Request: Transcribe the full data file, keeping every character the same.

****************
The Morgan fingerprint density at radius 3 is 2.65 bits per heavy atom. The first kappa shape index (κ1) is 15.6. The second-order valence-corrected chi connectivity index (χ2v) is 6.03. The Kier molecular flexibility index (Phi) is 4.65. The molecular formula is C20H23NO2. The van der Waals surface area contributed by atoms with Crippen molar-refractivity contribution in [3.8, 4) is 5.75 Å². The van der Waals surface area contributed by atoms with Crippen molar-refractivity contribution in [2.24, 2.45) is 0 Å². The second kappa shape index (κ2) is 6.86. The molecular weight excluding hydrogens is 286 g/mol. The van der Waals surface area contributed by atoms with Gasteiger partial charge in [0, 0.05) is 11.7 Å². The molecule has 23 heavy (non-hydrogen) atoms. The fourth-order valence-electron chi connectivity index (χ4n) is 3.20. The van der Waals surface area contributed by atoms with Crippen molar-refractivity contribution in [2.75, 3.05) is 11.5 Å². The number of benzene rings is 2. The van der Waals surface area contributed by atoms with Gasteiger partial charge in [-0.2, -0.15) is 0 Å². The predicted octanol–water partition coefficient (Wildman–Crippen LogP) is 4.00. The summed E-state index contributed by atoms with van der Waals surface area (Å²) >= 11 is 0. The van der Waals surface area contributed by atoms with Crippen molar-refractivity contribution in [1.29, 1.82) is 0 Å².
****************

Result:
The Morgan fingerprint density at radius 3 is 2.65 bits per heavy atom. The first kappa shape index (κ1) is 15.6. The second-order valence-corrected chi connectivity index (χ2v) is 6.03. The Kier molecular flexibility index (Phi) is 4.65. The molecular formula is C20H23NO2. The van der Waals surface area contributed by atoms with Crippen molar-refractivity contribution in [3.8, 4) is 5.75 Å². The van der Waals surface area contributed by atoms with Crippen molar-refractivity contribution in [2.24, 2.45) is 0 Å². The second kappa shape index (κ2) is 6.86. The molecular weight excluding hydrogens is 286 g/mol. The van der Waals surface area contributed by atoms with Gasteiger partial charge in [0, 0.05) is 11.7 Å². The molecule has 23 heavy (non-hydrogen) atoms. The fourth-order valence-electron chi connectivity index (χ4n) is 3.20. The van der Waals surface area contributed by atoms with Crippen molar-refractivity contribution in [2.75, 3.05) is 11.5 Å². The number of benzene rings is 2. The van der Waals surface area contributed by atoms with Gasteiger partial charge in [-0.2, -0.15) is 0 Å². The predicted octanol–water partition coefficient (Wildman–Crippen LogP) is 4.00. The summed E-state index contributed by atoms with van der Waals surface area (Å²) >= 11 is 0. The van der Waals surface area contributed by atoms with Crippen molar-refractivity contribution in [1.29, 1.82) is 0 Å².